Shining’s human allies will do anything to protect her - because they must. But will victory be worth it if she must compel more and more people to do her bidding? And will her feline warriors, the junkyard cats, remain loyal and risk their lives? Or are they just in it for the kibble?

My Review:

Honestly, I picked up the audio of the first book in this series because of the title. Basically, I started Junkyard Cats for the cats. But I came back for Shining, her friends, her totally screwed-up world and her need to preserve her own little corner of it – and the cats.

OK, I’m still here for the cats. It’s actually the cats that Shining makes the junkyard bargain of the title with. Because she needs to take some of them away from the junkyard and with her and Cupcake on a dangerous and deadly mission – to Charleston, West Virginia.

A place which isn’t all that dangerous or deadly in our world. But in Shining’s world, post the apocalypse that punched a hole in the ozone layer, totally wrecked the planetary environment and brought alien peacekeepers to our solar system to keep us from screwing ourselves any further – every trip away from Shining’s base at the scrapyard is fraught with danger.

Especially this one. Because she’s preparing to take on and take out the one person who might be a bigger threat to the world than Shining is herself. Someone who is more than willing to take over the entire planet.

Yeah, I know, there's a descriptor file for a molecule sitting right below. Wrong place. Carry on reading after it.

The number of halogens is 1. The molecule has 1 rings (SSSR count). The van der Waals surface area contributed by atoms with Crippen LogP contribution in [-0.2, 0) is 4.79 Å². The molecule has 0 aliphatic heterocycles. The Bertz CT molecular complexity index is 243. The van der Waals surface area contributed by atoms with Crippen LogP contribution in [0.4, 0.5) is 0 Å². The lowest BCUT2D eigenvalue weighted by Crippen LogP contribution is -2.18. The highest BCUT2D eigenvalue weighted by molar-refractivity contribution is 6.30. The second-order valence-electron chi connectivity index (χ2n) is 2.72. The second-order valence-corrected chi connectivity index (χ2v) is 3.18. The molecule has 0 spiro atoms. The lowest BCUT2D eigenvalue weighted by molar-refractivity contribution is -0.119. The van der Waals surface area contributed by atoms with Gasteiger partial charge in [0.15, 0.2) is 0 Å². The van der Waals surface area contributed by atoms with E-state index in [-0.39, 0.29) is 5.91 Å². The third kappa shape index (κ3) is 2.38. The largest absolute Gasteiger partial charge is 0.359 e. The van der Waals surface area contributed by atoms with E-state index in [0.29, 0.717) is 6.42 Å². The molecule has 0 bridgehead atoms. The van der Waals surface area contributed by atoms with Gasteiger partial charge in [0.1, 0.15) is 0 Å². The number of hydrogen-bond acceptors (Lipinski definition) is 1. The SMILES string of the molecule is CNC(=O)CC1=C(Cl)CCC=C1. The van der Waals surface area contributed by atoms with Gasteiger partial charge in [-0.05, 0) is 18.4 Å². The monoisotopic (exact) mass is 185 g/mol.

The world is literally not big enough for both Shining Smith and Clarice Warhammer. They may both be queens, but only one of them is out to rule the world. And the other is out to stop her.

Escape Rating A+: The first book in this series was very insular, while it still managed to introduce us to the mess of the world that is what Shining, and the rest of humanity, is left with. That insularity managed to introduce us to everything that’s going on because we spend the entire story – and this one as well – inside Shining’s head. And because the world comes to her, her sanctuary and her scrapyard, in order to take her out.

So in the first book the war came to her. This second book is about Shining getting ready to take the war out to the rest of the world – or at least out to the people who are after her. That she may have to take out at least a piece of a rival gang and possibly even part of the government along the way is just part of the cost to protect herself and those she sees as hers.

And that’s where this story goes to all kinds of interesting places. Because Shining is in the process of adjusting her perspective on exactly who and what she sees as hers and how it got that way. She wants friends – not too many but a few. What she’s afraid she has made is something else altogether.

As this story takes us out into Shining’s greater world, we get to see just how FUBAR’d everything really is. Humanity seriously screwed up. In a way, it reminded me of the world of Horizon Zero Dawn. In both post-apocalyptic worlds, at first it seems as if it’s the machines who are the enemy of humanity, only to eventually realize that the situation is one that Walt Kelly’s Pogo recognized all the way back in 1970, “We have met the enemy and he is us.”